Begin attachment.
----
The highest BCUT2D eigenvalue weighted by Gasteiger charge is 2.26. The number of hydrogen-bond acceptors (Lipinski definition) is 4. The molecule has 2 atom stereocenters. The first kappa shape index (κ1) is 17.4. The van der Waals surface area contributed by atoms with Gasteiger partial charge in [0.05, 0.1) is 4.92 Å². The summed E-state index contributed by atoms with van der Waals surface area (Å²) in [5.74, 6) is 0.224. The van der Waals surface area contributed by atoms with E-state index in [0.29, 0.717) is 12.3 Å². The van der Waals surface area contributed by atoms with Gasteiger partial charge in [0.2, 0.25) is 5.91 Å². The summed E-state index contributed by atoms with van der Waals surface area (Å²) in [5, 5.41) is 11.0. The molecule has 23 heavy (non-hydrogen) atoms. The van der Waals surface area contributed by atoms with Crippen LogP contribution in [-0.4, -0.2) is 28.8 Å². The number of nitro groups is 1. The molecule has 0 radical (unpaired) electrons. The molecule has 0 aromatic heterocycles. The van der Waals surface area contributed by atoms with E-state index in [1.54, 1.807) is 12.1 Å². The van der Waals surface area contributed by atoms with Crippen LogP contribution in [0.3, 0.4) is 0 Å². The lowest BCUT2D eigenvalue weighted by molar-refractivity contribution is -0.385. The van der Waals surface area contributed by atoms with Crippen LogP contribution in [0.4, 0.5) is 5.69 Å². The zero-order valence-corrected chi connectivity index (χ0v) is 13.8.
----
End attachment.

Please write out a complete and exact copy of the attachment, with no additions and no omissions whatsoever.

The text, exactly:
The highest BCUT2D eigenvalue weighted by Gasteiger charge is 2.26. The number of hydrogen-bond acceptors (Lipinski definition) is 4. The molecule has 2 atom stereocenters. The first kappa shape index (κ1) is 17.4. The van der Waals surface area contributed by atoms with Gasteiger partial charge in [0.05, 0.1) is 4.92 Å². The summed E-state index contributed by atoms with van der Waals surface area (Å²) in [5.74, 6) is 0.224. The van der Waals surface area contributed by atoms with E-state index in [0.29, 0.717) is 12.3 Å². The van der Waals surface area contributed by atoms with Gasteiger partial charge in [0.2, 0.25) is 5.91 Å². The summed E-state index contributed by atoms with van der Waals surface area (Å²) in [5, 5.41) is 11.0. The molecule has 23 heavy (non-hydrogen) atoms. The van der Waals surface area contributed by atoms with Crippen LogP contribution in [-0.4, -0.2) is 28.8 Å². The number of nitro groups is 1. The molecule has 0 radical (unpaired) electrons. The molecule has 0 aromatic heterocycles. The van der Waals surface area contributed by atoms with E-state index in [1.54, 1.807) is 12.1 Å². The van der Waals surface area contributed by atoms with Crippen LogP contribution in [0.3, 0.4) is 0 Å². The lowest BCUT2D eigenvalue weighted by molar-refractivity contribution is -0.385. The van der Waals surface area contributed by atoms with Crippen LogP contribution in [0.4, 0.5) is 5.69 Å². The zero-order valence-corrected chi connectivity index (χ0v) is 13.8.